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Will we be driving on roads made of wood in the Netherlands in the near future? Not entirely, but if it’s up to the CHAPLIN consortium, plant-based raw materials, such as lignin, will soon replace a large portion of the fossil bitumen in asphalt. The consortium will soon be constructing at least four new test lanes spread throughout the Netherlands with bio-asphalt.
Pierre Gielen

One third of the trees and plants around us consist of lignin. It is one of the most common raw materials in nature,’ Programme Manager Joop Groen explains. ‘It has excellent adhesive and protective properties. It keeps the plant’s fibres together and protects plants against external influences. It fulfils exactly the role in the plant that we ask bitumen to perform in asphalt. At the same time, bitumen is a petroleum product that is becoming increasingly scarce. This is why the CHAPLIN consortium wants to replace a large share of the bitumen with lignin. Not as a filler in the asphalt mix, but as a functional component. We expect to be able to create a bio-asphalt with premium properties. Things that come to mind, for example, include a longer road surface service life, less traffic noise and a reduction in vehicle rolling resistance resulting in reduced fuel consumption.’

CHAPLIN (Collaboration in aspHalt APplications with LIgniN) is a long-term flagship programme of Circular Biobased Delta that currently has two projects underway: CHAPLIN TKI and CHAPLIN XL. The latter project, with a budget of several millions of euros and a generous grant provided by the Netherlands Enterprise Agency (RVO), aims to accelerate innovation through means of practical research. The first test lane was constructed five years ago with a limited number of partners. In addition, a lignin-based bicycle path has already been in use for some time with promising results. Since last year, the CHAPLIN consortium comprises more than 20 partners from the entire value chain and aims to achieve new results.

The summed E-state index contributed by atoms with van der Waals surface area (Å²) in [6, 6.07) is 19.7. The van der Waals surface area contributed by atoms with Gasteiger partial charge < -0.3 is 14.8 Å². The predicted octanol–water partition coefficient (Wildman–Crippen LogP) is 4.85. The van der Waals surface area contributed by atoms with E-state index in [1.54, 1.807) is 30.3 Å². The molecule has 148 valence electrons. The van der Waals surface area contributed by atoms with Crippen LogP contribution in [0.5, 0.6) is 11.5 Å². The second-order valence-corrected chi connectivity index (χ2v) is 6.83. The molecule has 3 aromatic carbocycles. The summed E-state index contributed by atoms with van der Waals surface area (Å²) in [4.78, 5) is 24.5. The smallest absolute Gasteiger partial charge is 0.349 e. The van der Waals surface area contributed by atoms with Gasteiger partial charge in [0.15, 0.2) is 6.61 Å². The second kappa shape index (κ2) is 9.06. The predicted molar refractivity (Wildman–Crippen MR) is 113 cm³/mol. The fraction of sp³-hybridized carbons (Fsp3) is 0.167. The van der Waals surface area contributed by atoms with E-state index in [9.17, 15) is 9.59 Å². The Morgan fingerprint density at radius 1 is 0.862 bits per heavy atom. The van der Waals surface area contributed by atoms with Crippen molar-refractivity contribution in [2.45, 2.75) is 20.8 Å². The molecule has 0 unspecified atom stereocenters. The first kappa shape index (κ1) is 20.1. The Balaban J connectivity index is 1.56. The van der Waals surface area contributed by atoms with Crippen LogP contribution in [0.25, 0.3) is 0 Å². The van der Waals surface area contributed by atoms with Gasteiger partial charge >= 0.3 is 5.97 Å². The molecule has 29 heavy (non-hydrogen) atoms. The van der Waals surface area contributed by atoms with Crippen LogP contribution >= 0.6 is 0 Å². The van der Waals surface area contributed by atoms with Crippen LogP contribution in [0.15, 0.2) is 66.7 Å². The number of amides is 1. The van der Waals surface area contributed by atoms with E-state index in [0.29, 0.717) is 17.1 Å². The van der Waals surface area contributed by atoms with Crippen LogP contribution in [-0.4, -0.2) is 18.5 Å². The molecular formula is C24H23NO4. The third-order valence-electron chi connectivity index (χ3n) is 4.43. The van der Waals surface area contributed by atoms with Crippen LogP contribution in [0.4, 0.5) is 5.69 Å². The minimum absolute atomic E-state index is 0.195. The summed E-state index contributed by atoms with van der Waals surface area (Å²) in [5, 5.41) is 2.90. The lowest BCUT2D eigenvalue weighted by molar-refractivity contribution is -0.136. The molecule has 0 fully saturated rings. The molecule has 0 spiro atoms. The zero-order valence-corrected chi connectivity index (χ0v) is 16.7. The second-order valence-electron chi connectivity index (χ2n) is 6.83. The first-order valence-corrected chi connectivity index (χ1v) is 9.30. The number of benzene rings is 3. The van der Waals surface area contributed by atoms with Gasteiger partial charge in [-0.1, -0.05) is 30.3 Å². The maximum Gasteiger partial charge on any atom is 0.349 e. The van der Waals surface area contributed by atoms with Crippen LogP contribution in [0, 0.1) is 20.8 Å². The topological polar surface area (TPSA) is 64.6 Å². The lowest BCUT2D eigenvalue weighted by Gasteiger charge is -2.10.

‘We are replacing fossil with biobased,’ says Groen. ‘However, before we can introduce the product to the market, we need to solve a number of issues. For example, what types of lignin are most suitable? We are primarily looking at lignins produced by Dutch biorefineries, such as Avantium, Vertoro or Biond Oil. In addition, we are investigating whether our bio-asphalt is suitable for the road’s intermediate layers and substrates, and not just for the road’s surface. Furthermore, we are going to set up well-thought-out lifecycle and techno-economic analyses. These are important steps in the permit application process and in determining whether it is economically feasible. The fact that we have parties onboard who are going to be the ultimate customers is naturally also an advantage.’

This article was created in collaboration with Circular Biobased Delta.

Image: Andrew Ostry/Shutterstock